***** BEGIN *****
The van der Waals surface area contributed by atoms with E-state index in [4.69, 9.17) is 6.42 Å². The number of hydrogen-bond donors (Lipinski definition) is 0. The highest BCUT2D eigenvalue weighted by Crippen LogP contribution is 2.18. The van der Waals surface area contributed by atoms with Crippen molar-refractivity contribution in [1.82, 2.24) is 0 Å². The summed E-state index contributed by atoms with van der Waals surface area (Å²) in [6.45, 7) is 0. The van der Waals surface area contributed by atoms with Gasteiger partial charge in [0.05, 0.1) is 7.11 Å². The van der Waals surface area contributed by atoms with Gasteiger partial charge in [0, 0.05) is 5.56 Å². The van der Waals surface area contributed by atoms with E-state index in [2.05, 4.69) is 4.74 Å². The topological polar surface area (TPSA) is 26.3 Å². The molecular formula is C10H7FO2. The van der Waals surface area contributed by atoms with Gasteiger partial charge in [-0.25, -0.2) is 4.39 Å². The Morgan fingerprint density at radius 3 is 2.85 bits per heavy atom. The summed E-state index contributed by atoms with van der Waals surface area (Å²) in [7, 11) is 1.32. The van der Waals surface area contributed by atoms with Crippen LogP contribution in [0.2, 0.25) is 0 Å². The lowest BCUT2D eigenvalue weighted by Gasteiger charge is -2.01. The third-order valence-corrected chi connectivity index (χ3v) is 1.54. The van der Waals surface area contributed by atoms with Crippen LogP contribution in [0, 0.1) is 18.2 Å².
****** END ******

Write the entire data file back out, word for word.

The van der Waals surface area contributed by atoms with E-state index in [4.69, 9.17) is 6.42 Å². The number of hydrogen-bond donors (Lipinski definition) is 0. The highest BCUT2D eigenvalue weighted by Crippen LogP contribution is 2.18. The van der Waals surface area contributed by atoms with Crippen molar-refractivity contribution in [1.82, 2.24) is 0 Å². The summed E-state index contributed by atoms with van der Waals surface area (Å²) in [6.45, 7) is 0. The van der Waals surface area contributed by atoms with Gasteiger partial charge in [0.05, 0.1) is 7.11 Å². The van der Waals surface area contributed by atoms with Gasteiger partial charge in [0, 0.05) is 5.56 Å². The van der Waals surface area contributed by atoms with E-state index in [2.05, 4.69) is 4.74 Å². The topological polar surface area (TPSA) is 26.3 Å². The molecular formula is C10H7FO2. The van der Waals surface area contributed by atoms with Gasteiger partial charge in [-0.25, -0.2) is 4.39 Å². The Morgan fingerprint density at radius 3 is 2.85 bits per heavy atom. The summed E-state index contributed by atoms with van der Waals surface area (Å²) in [7, 11) is 1.32. The van der Waals surface area contributed by atoms with Crippen LogP contribution in [0.2, 0.25) is 0 Å². The lowest BCUT2D eigenvalue weighted by Gasteiger charge is -2.01. The third-order valence-corrected chi connectivity index (χ3v) is 1.54. The van der Waals surface area contributed by atoms with Crippen LogP contribution in [0, 0.1) is 18.2 Å².